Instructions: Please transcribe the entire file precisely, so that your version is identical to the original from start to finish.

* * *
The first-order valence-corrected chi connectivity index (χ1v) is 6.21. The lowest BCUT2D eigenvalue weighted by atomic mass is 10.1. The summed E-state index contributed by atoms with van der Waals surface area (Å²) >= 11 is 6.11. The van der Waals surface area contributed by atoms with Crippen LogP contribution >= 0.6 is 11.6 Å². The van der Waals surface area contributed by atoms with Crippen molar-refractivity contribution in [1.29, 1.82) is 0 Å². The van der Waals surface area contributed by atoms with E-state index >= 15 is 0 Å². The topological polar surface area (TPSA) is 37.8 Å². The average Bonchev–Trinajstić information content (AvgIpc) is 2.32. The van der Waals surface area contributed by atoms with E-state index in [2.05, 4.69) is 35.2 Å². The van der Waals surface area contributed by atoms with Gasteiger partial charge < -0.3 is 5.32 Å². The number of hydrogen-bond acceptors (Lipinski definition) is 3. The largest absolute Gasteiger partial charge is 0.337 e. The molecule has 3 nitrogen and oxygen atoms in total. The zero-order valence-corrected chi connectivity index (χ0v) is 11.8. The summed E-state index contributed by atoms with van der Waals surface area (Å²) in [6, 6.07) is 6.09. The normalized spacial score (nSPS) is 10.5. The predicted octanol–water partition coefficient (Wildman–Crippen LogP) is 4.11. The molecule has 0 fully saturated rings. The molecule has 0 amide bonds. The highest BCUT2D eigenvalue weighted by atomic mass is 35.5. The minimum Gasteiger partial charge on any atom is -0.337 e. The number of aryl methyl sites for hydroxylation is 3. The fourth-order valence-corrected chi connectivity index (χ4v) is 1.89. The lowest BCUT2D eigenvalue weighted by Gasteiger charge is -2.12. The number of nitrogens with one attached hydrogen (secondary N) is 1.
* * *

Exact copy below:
The first-order valence-corrected chi connectivity index (χ1v) is 6.21. The lowest BCUT2D eigenvalue weighted by atomic mass is 10.1. The summed E-state index contributed by atoms with van der Waals surface area (Å²) >= 11 is 6.11. The van der Waals surface area contributed by atoms with Crippen LogP contribution >= 0.6 is 11.6 Å². The van der Waals surface area contributed by atoms with Crippen molar-refractivity contribution in [1.29, 1.82) is 0 Å². The van der Waals surface area contributed by atoms with E-state index >= 15 is 0 Å². The topological polar surface area (TPSA) is 37.8 Å². The average Bonchev–Trinajstić information content (AvgIpc) is 2.32. The van der Waals surface area contributed by atoms with E-state index in [2.05, 4.69) is 35.2 Å². The van der Waals surface area contributed by atoms with Gasteiger partial charge < -0.3 is 5.32 Å². The number of hydrogen-bond acceptors (Lipinski definition) is 3. The largest absolute Gasteiger partial charge is 0.337 e. The molecule has 3 nitrogen and oxygen atoms in total. The zero-order valence-corrected chi connectivity index (χ0v) is 11.8. The summed E-state index contributed by atoms with van der Waals surface area (Å²) in [6, 6.07) is 6.09. The normalized spacial score (nSPS) is 10.5. The predicted octanol–water partition coefficient (Wildman–Crippen LogP) is 4.11. The molecule has 0 fully saturated rings. The molecule has 0 amide bonds. The highest BCUT2D eigenvalue weighted by atomic mass is 35.5. The minimum Gasteiger partial charge on any atom is -0.337 e. The number of aryl methyl sites for hydroxylation is 3. The fourth-order valence-corrected chi connectivity index (χ4v) is 1.89. The lowest BCUT2D eigenvalue weighted by Gasteiger charge is -2.12. The number of nitrogens with one attached hydrogen (secondary N) is 1.